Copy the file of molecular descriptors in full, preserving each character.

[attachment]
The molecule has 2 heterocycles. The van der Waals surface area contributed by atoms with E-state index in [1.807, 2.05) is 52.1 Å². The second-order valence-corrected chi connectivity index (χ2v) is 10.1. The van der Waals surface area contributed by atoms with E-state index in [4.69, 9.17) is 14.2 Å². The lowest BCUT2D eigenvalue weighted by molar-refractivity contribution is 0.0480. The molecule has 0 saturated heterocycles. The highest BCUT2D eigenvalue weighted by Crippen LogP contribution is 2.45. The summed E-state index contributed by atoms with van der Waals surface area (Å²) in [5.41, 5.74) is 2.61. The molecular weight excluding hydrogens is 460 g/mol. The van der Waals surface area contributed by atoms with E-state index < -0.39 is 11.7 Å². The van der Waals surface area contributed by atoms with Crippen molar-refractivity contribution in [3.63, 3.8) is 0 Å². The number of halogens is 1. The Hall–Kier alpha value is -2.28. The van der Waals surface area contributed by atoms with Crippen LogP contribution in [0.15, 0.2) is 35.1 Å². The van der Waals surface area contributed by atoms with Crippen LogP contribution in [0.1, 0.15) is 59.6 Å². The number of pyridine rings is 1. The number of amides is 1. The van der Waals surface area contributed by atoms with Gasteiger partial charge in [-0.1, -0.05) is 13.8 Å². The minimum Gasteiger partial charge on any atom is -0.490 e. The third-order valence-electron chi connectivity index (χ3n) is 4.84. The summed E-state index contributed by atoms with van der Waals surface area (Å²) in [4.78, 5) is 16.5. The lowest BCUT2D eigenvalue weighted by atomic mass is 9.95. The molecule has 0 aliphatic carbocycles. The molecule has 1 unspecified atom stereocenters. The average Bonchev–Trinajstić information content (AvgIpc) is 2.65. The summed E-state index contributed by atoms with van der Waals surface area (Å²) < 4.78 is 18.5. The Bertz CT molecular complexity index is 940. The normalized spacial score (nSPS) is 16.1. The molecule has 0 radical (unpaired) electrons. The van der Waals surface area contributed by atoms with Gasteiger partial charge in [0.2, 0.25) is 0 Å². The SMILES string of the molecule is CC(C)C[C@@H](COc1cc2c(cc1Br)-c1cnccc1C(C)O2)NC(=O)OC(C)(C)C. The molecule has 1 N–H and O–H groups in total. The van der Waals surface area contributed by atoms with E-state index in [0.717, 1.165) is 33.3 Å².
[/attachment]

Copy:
The molecule has 2 heterocycles. The van der Waals surface area contributed by atoms with E-state index in [1.807, 2.05) is 52.1 Å². The second-order valence-corrected chi connectivity index (χ2v) is 10.1. The van der Waals surface area contributed by atoms with E-state index in [4.69, 9.17) is 14.2 Å². The lowest BCUT2D eigenvalue weighted by molar-refractivity contribution is 0.0480. The molecule has 0 saturated heterocycles. The highest BCUT2D eigenvalue weighted by Crippen LogP contribution is 2.45. The summed E-state index contributed by atoms with van der Waals surface area (Å²) in [5.41, 5.74) is 2.61. The molecular weight excluding hydrogens is 460 g/mol. The van der Waals surface area contributed by atoms with E-state index < -0.39 is 11.7 Å². The van der Waals surface area contributed by atoms with Crippen molar-refractivity contribution in [3.63, 3.8) is 0 Å². The number of halogens is 1. The Hall–Kier alpha value is -2.28. The van der Waals surface area contributed by atoms with Crippen LogP contribution in [0.15, 0.2) is 35.1 Å². The van der Waals surface area contributed by atoms with Crippen LogP contribution in [0.1, 0.15) is 59.6 Å². The number of pyridine rings is 1. The number of amides is 1. The van der Waals surface area contributed by atoms with Gasteiger partial charge in [-0.1, -0.05) is 13.8 Å². The minimum Gasteiger partial charge on any atom is -0.490 e. The third-order valence-electron chi connectivity index (χ3n) is 4.84. The summed E-state index contributed by atoms with van der Waals surface area (Å²) in [4.78, 5) is 16.5. The lowest BCUT2D eigenvalue weighted by atomic mass is 9.95. The molecule has 0 aliphatic carbocycles. The molecule has 1 unspecified atom stereocenters. The average Bonchev–Trinajstić information content (AvgIpc) is 2.65. The summed E-state index contributed by atoms with van der Waals surface area (Å²) < 4.78 is 18.5. The Bertz CT molecular complexity index is 940. The normalized spacial score (nSPS) is 16.1. The molecule has 0 radical (unpaired) electrons. The van der Waals surface area contributed by atoms with Gasteiger partial charge in [0.2, 0.25) is 0 Å². The SMILES string of the molecule is CC(C)C[C@@H](COc1cc2c(cc1Br)-c1cnccc1C(C)O2)NC(=O)OC(C)(C)C. The molecule has 1 N–H and O–H groups in total. The van der Waals surface area contributed by atoms with E-state index in [0.717, 1.165) is 33.3 Å².